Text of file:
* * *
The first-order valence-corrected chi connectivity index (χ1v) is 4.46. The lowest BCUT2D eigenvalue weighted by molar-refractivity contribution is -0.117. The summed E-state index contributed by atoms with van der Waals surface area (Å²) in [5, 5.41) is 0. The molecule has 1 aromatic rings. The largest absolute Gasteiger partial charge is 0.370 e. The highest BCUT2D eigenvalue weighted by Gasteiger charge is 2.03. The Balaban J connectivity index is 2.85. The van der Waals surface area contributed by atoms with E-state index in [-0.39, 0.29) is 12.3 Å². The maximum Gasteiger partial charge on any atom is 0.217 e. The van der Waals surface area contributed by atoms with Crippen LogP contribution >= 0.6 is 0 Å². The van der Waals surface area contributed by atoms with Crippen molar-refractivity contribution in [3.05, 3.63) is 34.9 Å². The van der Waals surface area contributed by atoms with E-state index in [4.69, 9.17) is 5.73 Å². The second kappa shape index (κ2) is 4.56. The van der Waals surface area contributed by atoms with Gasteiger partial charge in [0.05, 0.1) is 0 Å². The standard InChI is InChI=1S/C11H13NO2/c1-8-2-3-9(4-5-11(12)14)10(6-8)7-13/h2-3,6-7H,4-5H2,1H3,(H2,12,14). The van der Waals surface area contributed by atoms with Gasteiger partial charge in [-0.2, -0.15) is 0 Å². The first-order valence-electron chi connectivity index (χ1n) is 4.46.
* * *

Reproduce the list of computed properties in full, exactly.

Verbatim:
The first-order valence-corrected chi connectivity index (χ1v) is 4.46. The lowest BCUT2D eigenvalue weighted by molar-refractivity contribution is -0.117. The summed E-state index contributed by atoms with van der Waals surface area (Å²) in [5, 5.41) is 0. The molecule has 1 aromatic rings. The largest absolute Gasteiger partial charge is 0.370 e. The highest BCUT2D eigenvalue weighted by Gasteiger charge is 2.03. The Balaban J connectivity index is 2.85. The van der Waals surface area contributed by atoms with E-state index in [-0.39, 0.29) is 12.3 Å². The maximum Gasteiger partial charge on any atom is 0.217 e. The van der Waals surface area contributed by atoms with Crippen LogP contribution >= 0.6 is 0 Å². The van der Waals surface area contributed by atoms with Crippen molar-refractivity contribution in [3.05, 3.63) is 34.9 Å². The van der Waals surface area contributed by atoms with E-state index in [4.69, 9.17) is 5.73 Å². The second kappa shape index (κ2) is 4.56. The van der Waals surface area contributed by atoms with Gasteiger partial charge in [0.05, 0.1) is 0 Å². The standard InChI is InChI=1S/C11H13NO2/c1-8-2-3-9(4-5-11(12)14)10(6-8)7-13/h2-3,6-7H,4-5H2,1H3,(H2,12,14). The van der Waals surface area contributed by atoms with Gasteiger partial charge in [-0.2, -0.15) is 0 Å². The first-order valence-electron chi connectivity index (χ1n) is 4.46.